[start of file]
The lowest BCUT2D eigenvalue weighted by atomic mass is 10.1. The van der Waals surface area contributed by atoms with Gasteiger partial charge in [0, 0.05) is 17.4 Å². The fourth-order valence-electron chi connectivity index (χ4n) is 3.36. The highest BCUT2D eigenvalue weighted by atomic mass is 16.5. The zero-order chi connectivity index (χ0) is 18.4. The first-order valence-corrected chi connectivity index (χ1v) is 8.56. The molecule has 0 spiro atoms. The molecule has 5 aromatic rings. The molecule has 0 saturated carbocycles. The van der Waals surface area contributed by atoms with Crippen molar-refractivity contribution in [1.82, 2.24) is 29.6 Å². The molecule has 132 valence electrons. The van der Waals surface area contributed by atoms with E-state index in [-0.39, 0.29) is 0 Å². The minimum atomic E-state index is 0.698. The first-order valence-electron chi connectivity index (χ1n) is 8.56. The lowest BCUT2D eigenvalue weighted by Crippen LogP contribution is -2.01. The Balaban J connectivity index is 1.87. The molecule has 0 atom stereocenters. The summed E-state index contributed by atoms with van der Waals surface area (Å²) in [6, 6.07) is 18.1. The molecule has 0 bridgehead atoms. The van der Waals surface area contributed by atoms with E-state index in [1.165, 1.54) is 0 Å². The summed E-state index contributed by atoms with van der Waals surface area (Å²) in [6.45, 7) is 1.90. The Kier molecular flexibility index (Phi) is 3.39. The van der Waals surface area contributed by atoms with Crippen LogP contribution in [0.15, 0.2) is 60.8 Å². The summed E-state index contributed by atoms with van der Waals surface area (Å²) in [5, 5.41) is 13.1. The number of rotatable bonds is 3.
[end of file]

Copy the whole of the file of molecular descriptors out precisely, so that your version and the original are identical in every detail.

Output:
The lowest BCUT2D eigenvalue weighted by atomic mass is 10.1. The van der Waals surface area contributed by atoms with Gasteiger partial charge in [0, 0.05) is 17.4 Å². The fourth-order valence-electron chi connectivity index (χ4n) is 3.36. The highest BCUT2D eigenvalue weighted by atomic mass is 16.5. The zero-order chi connectivity index (χ0) is 18.4. The first-order valence-corrected chi connectivity index (χ1v) is 8.56. The molecule has 0 spiro atoms. The molecule has 5 aromatic rings. The molecule has 0 saturated carbocycles. The van der Waals surface area contributed by atoms with Crippen molar-refractivity contribution in [1.82, 2.24) is 29.6 Å². The molecule has 132 valence electrons. The van der Waals surface area contributed by atoms with E-state index in [-0.39, 0.29) is 0 Å². The minimum atomic E-state index is 0.698. The first-order valence-electron chi connectivity index (χ1n) is 8.56. The lowest BCUT2D eigenvalue weighted by Crippen LogP contribution is -2.01. The Balaban J connectivity index is 1.87. The molecule has 0 atom stereocenters. The summed E-state index contributed by atoms with van der Waals surface area (Å²) in [6, 6.07) is 18.1. The molecule has 0 bridgehead atoms. The van der Waals surface area contributed by atoms with E-state index in [1.165, 1.54) is 0 Å². The summed E-state index contributed by atoms with van der Waals surface area (Å²) in [6.45, 7) is 1.90. The Kier molecular flexibility index (Phi) is 3.39. The van der Waals surface area contributed by atoms with Crippen LogP contribution in [0.15, 0.2) is 60.8 Å². The summed E-state index contributed by atoms with van der Waals surface area (Å²) in [5, 5.41) is 13.1. The number of rotatable bonds is 3.